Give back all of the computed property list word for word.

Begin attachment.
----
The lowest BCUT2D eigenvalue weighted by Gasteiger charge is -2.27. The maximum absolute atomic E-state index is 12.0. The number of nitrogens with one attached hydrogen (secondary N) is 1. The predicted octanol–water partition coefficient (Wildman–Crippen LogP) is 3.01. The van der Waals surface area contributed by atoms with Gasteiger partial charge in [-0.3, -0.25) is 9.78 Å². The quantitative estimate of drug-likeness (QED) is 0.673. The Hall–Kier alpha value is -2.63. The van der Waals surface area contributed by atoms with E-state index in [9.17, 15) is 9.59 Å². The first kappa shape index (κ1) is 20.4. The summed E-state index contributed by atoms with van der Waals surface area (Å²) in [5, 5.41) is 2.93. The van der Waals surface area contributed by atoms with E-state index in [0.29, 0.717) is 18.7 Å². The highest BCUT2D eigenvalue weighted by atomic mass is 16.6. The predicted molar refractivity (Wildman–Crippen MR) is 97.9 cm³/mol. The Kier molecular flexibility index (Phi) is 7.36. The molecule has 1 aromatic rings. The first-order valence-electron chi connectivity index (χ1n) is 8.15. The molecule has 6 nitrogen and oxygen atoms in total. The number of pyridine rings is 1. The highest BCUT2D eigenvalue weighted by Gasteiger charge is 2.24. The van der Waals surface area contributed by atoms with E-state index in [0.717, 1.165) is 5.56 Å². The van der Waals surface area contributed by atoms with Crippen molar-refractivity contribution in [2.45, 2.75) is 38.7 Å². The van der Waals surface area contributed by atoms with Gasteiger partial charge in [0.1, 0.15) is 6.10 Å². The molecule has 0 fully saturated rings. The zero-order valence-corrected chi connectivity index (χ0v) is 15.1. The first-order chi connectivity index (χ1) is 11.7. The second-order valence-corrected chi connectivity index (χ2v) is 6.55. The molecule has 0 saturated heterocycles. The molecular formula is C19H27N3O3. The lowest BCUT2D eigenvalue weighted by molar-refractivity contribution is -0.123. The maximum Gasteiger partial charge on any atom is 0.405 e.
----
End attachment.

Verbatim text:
The lowest BCUT2D eigenvalue weighted by Gasteiger charge is -2.27. The maximum absolute atomic E-state index is 12.0. The number of nitrogens with one attached hydrogen (secondary N) is 1. The predicted octanol–water partition coefficient (Wildman–Crippen LogP) is 3.01. The van der Waals surface area contributed by atoms with Gasteiger partial charge in [-0.3, -0.25) is 9.78 Å². The quantitative estimate of drug-likeness (QED) is 0.673. The Hall–Kier alpha value is -2.63. The van der Waals surface area contributed by atoms with E-state index in [9.17, 15) is 9.59 Å². The first kappa shape index (κ1) is 20.4. The summed E-state index contributed by atoms with van der Waals surface area (Å²) in [5, 5.41) is 2.93. The van der Waals surface area contributed by atoms with E-state index in [0.29, 0.717) is 18.7 Å². The highest BCUT2D eigenvalue weighted by atomic mass is 16.6. The predicted molar refractivity (Wildman–Crippen MR) is 97.9 cm³/mol. The Kier molecular flexibility index (Phi) is 7.36. The molecule has 1 aromatic rings. The first-order valence-electron chi connectivity index (χ1n) is 8.15. The molecule has 6 nitrogen and oxygen atoms in total. The number of pyridine rings is 1. The highest BCUT2D eigenvalue weighted by Gasteiger charge is 2.24. The van der Waals surface area contributed by atoms with E-state index in [0.717, 1.165) is 5.56 Å². The van der Waals surface area contributed by atoms with Crippen molar-refractivity contribution in [2.45, 2.75) is 38.7 Å². The van der Waals surface area contributed by atoms with Gasteiger partial charge in [0.1, 0.15) is 6.10 Å². The molecule has 0 fully saturated rings. The zero-order valence-corrected chi connectivity index (χ0v) is 15.1. The first-order chi connectivity index (χ1) is 11.7. The second-order valence-corrected chi connectivity index (χ2v) is 6.55. The molecule has 0 saturated heterocycles. The molecular formula is C19H27N3O3. The lowest BCUT2D eigenvalue weighted by molar-refractivity contribution is -0.123. The maximum Gasteiger partial charge on any atom is 0.405 e.